The keen eyed ethnographer is always on the look out for the telling artifact and Jason Haas favored us with a beauty yesterday. (We wrapped up the MIT ethnography course and Jason was reporting research and recommendations for PBS.)
Jason played a YouTube clip that shows Mr. Rogers gently lecturing a committee of the US senate. At the 3:30 mark of this clip, Mr. Rogers says,
…an expression of care, this is what I give, an expression of care everyday to each child, to help him realize he is unique, I end the program by saying, you’ve made this day a special day by just you being you, there’s no person in the world like you, and I like you just the way you are.
There is something vertiginously strange about listening as Mr. Roberts, in his sing song voice, as he lectures the members of the US Senate…as if they were restive, not-very-bright, five year olds. (And, hey.)
"You’ve made this day a special day by just you being you"? This is the song of individualism. And you thought that that was Walt Whitman’s job? Nah. Well, it was Walt Whitman’s job but then it fell to his perfect opposite: a gentle, caring man in a cardigan, no friend to wilderness, a creature domesticated and domesticating, a surrogate parent to the nation’s young.
Today was filled with interesting, mind testing contrasts. In the afternoon, John Deighton was kind enough to show me an astonishing experiment in retail. In downtown Boston, there is a sneaker store that is concealed beyond what looks like a cigarette and candy hole in the wall. The window has dry goods that are dust covered and sun bleached. I am sure there are Bostonians who walk by it everyday without ever guessing that it is in fact a front. You enter a cramped little store, there is a guy surrounded by lotto tickets and cigarettes. You might well enter this shop and leave it again without ever guessing what is behind it’s Coke machine. You must approach the Coke machine and if you get close enough, it disappears every so suddenly, (one imagines a puff of magician’s smoke here, but I don’t think there was one), and you are admitted to the inner sneaker sanctum. Unbelievable.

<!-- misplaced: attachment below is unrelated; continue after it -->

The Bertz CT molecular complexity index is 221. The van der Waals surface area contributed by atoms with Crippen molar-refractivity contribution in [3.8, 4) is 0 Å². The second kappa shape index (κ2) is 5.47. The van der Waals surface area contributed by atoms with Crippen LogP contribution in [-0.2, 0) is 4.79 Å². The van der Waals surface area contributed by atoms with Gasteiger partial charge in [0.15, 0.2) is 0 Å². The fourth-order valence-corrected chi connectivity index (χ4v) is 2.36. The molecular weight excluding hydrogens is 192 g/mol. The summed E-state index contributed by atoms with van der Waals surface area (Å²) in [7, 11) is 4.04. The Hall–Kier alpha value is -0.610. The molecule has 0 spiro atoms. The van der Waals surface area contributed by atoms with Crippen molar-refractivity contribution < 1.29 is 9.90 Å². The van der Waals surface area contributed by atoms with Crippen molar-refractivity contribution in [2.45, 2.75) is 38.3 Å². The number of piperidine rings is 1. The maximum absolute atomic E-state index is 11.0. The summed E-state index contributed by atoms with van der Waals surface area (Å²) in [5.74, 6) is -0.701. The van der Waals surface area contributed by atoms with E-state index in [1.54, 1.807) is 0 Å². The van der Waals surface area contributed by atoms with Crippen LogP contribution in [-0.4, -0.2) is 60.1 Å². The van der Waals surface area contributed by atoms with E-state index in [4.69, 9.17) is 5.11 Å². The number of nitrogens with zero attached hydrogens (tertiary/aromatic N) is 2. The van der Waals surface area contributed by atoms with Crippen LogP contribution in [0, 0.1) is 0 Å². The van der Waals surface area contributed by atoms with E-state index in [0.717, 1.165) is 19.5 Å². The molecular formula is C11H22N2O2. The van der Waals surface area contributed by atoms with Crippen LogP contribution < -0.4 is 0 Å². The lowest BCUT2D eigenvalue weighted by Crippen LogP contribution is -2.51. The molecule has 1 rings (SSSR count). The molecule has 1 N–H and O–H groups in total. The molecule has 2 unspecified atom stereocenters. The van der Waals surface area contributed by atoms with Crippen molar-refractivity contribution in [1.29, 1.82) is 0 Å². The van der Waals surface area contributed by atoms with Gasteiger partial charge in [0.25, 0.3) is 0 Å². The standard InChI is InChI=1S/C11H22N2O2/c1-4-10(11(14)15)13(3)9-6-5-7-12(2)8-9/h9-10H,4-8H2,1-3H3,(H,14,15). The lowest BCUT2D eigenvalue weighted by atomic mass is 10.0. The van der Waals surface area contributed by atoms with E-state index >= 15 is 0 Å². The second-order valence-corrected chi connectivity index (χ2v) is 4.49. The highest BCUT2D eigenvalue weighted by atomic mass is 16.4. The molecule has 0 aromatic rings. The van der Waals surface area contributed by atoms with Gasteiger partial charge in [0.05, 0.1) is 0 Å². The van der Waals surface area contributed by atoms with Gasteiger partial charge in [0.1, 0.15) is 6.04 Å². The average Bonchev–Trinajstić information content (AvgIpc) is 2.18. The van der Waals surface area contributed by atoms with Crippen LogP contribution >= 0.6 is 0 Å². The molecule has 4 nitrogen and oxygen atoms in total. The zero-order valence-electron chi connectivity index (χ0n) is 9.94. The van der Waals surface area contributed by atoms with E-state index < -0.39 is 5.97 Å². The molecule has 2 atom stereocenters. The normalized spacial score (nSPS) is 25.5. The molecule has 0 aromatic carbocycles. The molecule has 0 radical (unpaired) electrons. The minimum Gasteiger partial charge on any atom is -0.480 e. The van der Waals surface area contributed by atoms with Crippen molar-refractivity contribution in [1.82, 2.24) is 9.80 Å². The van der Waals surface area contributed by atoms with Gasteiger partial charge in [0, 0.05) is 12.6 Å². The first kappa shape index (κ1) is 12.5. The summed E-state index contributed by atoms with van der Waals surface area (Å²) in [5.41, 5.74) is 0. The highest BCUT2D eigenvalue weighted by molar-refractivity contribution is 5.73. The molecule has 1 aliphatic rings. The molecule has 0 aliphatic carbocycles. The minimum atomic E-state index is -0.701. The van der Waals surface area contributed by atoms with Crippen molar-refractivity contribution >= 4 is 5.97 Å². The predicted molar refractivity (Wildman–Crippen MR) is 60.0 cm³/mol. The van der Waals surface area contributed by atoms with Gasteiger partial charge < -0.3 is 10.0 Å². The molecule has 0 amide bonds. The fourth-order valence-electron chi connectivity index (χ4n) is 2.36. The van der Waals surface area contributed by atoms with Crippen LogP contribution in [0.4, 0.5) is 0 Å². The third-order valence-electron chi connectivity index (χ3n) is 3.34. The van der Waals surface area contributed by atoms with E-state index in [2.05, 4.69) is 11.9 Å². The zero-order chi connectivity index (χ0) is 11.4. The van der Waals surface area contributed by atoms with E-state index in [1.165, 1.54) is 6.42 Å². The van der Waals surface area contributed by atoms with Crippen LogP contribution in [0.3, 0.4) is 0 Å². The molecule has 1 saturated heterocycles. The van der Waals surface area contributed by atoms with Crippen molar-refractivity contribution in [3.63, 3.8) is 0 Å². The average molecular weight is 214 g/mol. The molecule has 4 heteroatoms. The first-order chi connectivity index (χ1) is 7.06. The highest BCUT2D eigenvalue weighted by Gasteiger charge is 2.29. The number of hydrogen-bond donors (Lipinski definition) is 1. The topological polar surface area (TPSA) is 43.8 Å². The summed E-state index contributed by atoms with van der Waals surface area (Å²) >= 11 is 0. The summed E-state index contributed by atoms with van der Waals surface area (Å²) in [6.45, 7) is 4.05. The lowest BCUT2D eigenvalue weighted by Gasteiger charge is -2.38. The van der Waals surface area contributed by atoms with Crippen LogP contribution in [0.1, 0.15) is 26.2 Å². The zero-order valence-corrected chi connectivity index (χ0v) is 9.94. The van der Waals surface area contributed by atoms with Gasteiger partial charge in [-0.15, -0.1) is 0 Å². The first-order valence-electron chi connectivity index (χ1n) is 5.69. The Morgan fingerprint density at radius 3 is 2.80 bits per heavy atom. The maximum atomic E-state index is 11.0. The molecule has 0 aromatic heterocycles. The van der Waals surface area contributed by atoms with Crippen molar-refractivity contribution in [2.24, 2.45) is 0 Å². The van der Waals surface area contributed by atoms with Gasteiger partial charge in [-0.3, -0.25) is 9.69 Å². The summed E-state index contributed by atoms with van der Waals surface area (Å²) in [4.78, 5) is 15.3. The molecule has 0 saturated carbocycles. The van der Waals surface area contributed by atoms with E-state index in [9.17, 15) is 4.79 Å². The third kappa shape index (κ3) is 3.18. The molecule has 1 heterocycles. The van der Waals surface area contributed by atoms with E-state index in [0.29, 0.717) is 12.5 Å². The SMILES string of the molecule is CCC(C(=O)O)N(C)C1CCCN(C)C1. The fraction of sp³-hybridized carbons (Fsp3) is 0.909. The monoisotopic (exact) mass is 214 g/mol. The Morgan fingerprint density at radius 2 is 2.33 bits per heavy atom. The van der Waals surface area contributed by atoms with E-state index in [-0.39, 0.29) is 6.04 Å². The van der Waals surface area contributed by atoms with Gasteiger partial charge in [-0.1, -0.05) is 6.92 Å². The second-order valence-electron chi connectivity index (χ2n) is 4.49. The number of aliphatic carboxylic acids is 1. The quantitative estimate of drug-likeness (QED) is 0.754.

John and I then went looking for a place to lunch and wondering into the cafe of the Mary Baker Eddy complex. This just as remarkable in its way. Airy, light, well designed, palm trees, sandwiches, agreeable people, and of course with John as always a lively conversation. And at one point I found myself thinking, "maybe this is what heaven is like."
And John and I were left to wonder whether kind of thinking and theory allows you to encompass all of this, a secret sneaker store and Christian Science, the latter already an interesting and unlikely combination, a bet against the odds. A sneaker shrine and a religious experiment, not so far from one another. Shouting distance actually. But cultural speaking, different continents and its up to bloggers, anthropologists, ethnographers, and business school (should they accept this mission) to do the cartography that makes them relative. And once we’ve done that, we might have a go at thinking how to think about Mr. Rogers and the US Senate in the same thought.
With thanks to Jay Gordon for his remarkable experiment. Long and much may he prosper.
The Mr. Rogers video is here.